Patient & Caregiver Stories
Elizabeth’s husband, Jeff, had been suffering with heart issues for a few years. After speaking with the medical team, they decided together that he should get an LVAD.
Once they decided, Elizabeth considered her role as a caregiver. At 69, the former teacher hoped that she could effectively encourage him at every stage of the operation.
“Even pre-operation, I tried to help him mentally to get stronger, to eat right, and to try to keep exercising,” she said.
At first, the idea of her husband having an LVAD was hard to accept. She thought about how he would be dependent on batteries for the rest of his life. But she told herself, “You can do this. You can do this.”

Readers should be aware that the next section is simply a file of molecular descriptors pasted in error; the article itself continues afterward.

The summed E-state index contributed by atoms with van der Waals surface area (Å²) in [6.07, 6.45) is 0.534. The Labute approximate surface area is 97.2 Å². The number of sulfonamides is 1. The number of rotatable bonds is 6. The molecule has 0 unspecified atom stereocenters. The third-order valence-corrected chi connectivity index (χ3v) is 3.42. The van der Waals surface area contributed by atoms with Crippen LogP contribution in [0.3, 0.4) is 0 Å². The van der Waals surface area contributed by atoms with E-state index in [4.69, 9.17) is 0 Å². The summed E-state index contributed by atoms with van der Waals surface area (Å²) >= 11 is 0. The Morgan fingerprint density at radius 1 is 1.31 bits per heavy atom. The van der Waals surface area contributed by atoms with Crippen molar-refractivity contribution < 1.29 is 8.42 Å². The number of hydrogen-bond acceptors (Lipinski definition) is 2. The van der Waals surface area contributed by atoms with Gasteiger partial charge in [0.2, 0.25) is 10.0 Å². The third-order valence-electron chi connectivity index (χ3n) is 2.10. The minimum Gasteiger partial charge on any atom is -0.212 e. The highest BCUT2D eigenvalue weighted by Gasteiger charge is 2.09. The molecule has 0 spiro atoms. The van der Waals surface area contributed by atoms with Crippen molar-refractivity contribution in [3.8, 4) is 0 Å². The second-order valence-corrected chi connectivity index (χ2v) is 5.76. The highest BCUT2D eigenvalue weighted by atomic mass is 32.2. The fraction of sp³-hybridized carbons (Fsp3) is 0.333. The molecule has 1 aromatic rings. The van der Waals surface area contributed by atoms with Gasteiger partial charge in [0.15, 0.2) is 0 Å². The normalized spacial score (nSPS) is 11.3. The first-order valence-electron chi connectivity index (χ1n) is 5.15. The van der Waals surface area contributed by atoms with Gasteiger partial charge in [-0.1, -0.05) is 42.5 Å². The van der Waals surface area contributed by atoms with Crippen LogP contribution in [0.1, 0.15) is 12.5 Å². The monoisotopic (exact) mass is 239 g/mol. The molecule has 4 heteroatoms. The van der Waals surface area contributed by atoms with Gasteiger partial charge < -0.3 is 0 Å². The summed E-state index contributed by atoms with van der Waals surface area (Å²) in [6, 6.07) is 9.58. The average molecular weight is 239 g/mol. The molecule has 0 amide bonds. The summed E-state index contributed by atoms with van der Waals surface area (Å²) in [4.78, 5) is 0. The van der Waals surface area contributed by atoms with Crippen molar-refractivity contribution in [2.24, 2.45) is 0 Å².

Elizabeth’s family waited with her during her husband’s surgery. She knew she could use their support.
When her husband came home from the hospital, she found it difficult to care for him by herself.
“It was overwhelming at first,” she said. With no kids, Elizabeth longed for some help. But she was afraid to ask her neighbors and friends. “I’m the type of person, I guess, that I just like to do it myself,” she said. It got easier as she shared responsibilities with her husband.
She also learned to give herself breaks. Even though she knew how to change his bandages and batteries, “Sometimes I knew he wanted to do it himself,” she said, “so I just let him do that.”
She discovered that she could draw on the LVAD team for help whenever she needed anything. Having them on-call was an important source of comfort to her. Elizabeth said what helped her the most was developing a good relationship with her doctors and the LVAD team, which allowed her to feel more involved, informed, and supported.
“You just get used to it,” she said. “The changes in your lifestyle simply become a ‘new normal.’”